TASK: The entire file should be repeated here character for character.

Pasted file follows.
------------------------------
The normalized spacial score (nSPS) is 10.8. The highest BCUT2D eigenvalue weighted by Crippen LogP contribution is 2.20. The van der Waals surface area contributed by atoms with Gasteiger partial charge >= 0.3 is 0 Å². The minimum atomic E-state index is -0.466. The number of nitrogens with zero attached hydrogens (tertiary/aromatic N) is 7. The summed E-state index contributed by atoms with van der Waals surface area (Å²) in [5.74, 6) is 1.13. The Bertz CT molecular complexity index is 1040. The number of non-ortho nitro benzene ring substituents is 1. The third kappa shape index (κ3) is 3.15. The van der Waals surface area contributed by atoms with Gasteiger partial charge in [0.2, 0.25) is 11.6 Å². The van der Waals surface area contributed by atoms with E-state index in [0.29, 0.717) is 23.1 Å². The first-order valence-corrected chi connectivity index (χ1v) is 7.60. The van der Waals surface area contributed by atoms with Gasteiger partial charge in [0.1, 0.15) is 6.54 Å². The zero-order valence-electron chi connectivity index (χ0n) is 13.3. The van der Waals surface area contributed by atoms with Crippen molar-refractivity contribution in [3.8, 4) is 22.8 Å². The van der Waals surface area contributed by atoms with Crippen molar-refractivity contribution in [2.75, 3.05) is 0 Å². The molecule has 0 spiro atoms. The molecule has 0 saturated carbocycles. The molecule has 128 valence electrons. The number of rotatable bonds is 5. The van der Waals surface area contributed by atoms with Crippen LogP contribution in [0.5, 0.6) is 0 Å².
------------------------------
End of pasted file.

The normalized spacial score (nSPS) is 10.8. The highest BCUT2D eigenvalue weighted by Crippen LogP contribution is 2.20. The van der Waals surface area contributed by atoms with Gasteiger partial charge >= 0.3 is 0 Å². The minimum atomic E-state index is -0.466. The number of nitrogens with zero attached hydrogens (tertiary/aromatic N) is 7. The summed E-state index contributed by atoms with van der Waals surface area (Å²) in [5.74, 6) is 1.13. The Bertz CT molecular complexity index is 1040. The number of non-ortho nitro benzene ring substituents is 1. The third kappa shape index (κ3) is 3.15. The van der Waals surface area contributed by atoms with Gasteiger partial charge in [0.2, 0.25) is 11.6 Å². The van der Waals surface area contributed by atoms with E-state index in [0.29, 0.717) is 23.1 Å². The first-order valence-corrected chi connectivity index (χ1v) is 7.60. The van der Waals surface area contributed by atoms with Gasteiger partial charge in [0.1, 0.15) is 6.54 Å². The zero-order valence-electron chi connectivity index (χ0n) is 13.3. The van der Waals surface area contributed by atoms with Crippen molar-refractivity contribution in [3.8, 4) is 22.8 Å². The van der Waals surface area contributed by atoms with Crippen molar-refractivity contribution in [2.75, 3.05) is 0 Å². The molecule has 0 spiro atoms. The molecule has 0 saturated carbocycles. The molecule has 128 valence electrons. The number of rotatable bonds is 5. The van der Waals surface area contributed by atoms with Crippen LogP contribution in [0.5, 0.6) is 0 Å².